Scholarships

The University of Sussex aims to attract the most talented students to postgraduate study and offers one of the most generous scholarship programmes of any UK university. For full details of our scholarships please visit: http://www.sussex.ac.uk/study/money/scholarships/pgt2016/

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If you are interested in studying for a research degree in the social sciences, or want to learn about research methods, you may consider our innovative MSc in Social Research Methods, run by the ESRC Doctoral Training Centre. Read more

Course Description

If you are interested in studying for a research degree in the social sciences, or want to learn about research methods, you may consider our innovative MSc in Social Research Methods, run by the ESRC Doctoral Training Centre. If you want to study for a PhD, and are seeking ESRC funding, you will be required to take this or one of our other ESRC-recognised research-training Masters degrees, unless you have already achieved a similar level of research training at a university elsewhere.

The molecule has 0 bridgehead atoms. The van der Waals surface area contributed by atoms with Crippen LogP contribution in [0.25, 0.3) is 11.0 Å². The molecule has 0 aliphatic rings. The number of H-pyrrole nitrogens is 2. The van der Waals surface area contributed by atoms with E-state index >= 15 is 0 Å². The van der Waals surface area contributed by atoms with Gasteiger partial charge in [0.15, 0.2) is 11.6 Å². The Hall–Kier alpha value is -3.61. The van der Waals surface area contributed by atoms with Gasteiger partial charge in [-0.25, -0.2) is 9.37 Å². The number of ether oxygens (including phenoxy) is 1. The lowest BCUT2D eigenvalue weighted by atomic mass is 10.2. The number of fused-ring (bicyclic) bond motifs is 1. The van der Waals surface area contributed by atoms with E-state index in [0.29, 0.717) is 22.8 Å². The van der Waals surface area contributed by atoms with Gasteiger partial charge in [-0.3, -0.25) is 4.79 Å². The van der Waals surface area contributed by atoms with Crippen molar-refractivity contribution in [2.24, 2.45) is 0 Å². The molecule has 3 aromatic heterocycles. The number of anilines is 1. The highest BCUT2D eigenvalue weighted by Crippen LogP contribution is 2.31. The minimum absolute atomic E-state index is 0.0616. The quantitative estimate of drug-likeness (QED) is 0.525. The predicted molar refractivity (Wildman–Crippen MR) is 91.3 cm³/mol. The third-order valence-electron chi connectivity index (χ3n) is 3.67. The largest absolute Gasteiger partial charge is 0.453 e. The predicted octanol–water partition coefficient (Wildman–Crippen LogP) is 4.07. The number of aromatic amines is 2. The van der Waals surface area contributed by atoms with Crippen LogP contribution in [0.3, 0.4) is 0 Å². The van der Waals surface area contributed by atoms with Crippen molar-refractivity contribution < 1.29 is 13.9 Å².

At the end of your first year, you graduate with a Masters degree before proceeding to the PhD (this is called 1+3 study).

In the fields of economics, psychology and science, technology and innovation, our specialist Masters degrees are recognised by the ESRC as providing research training suitable for 1+3 study. All other social sciences at Sussex offer research training through the MSc in Social Research Methods. This is for students in the fields of anthropology, contemporary European studies, development studies, education, gender studies, human geography, international
relations, politics, law, migration studies, social work and social care, and sociology.